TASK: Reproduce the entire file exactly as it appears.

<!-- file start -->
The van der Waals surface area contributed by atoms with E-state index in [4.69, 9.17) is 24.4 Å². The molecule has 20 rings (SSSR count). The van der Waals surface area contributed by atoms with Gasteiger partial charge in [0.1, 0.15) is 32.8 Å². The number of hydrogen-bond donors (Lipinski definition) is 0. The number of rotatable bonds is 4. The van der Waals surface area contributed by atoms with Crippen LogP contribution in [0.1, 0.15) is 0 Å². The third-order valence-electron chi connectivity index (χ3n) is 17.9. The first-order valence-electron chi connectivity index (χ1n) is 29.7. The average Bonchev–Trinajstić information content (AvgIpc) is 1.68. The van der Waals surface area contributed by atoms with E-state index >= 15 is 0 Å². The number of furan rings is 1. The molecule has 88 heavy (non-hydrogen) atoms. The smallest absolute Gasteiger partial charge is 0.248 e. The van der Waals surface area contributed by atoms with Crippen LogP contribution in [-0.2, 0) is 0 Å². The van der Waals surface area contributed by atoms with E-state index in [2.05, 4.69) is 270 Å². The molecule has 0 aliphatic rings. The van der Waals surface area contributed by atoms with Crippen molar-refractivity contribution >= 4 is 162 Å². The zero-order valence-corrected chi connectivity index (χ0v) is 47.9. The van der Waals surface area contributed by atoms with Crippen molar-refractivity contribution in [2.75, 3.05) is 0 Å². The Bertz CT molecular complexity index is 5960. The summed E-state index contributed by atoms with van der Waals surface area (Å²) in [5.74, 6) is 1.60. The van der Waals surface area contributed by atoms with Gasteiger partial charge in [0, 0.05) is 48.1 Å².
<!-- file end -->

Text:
The van der Waals surface area contributed by atoms with E-state index in [4.69, 9.17) is 24.4 Å². The molecule has 20 rings (SSSR count). The van der Waals surface area contributed by atoms with Gasteiger partial charge in [0.1, 0.15) is 32.8 Å². The number of hydrogen-bond donors (Lipinski definition) is 0. The number of rotatable bonds is 4. The van der Waals surface area contributed by atoms with Crippen LogP contribution in [0.1, 0.15) is 0 Å². The third-order valence-electron chi connectivity index (χ3n) is 17.9. The first-order valence-electron chi connectivity index (χ1n) is 29.7. The average Bonchev–Trinajstić information content (AvgIpc) is 1.68. The van der Waals surface area contributed by atoms with E-state index >= 15 is 0 Å². The number of furan rings is 1. The molecule has 88 heavy (non-hydrogen) atoms. The smallest absolute Gasteiger partial charge is 0.248 e. The van der Waals surface area contributed by atoms with Crippen LogP contribution in [-0.2, 0) is 0 Å². The van der Waals surface area contributed by atoms with E-state index in [2.05, 4.69) is 270 Å². The molecule has 0 aliphatic rings. The van der Waals surface area contributed by atoms with Crippen molar-refractivity contribution >= 4 is 162 Å². The zero-order valence-corrected chi connectivity index (χ0v) is 47.9. The van der Waals surface area contributed by atoms with Crippen molar-refractivity contribution in [2.75, 3.05) is 0 Å². The Bertz CT molecular complexity index is 5960. The summed E-state index contributed by atoms with van der Waals surface area (Å²) in [5.74, 6) is 1.60. The van der Waals surface area contributed by atoms with Gasteiger partial charge in [0, 0.05) is 48.1 Å².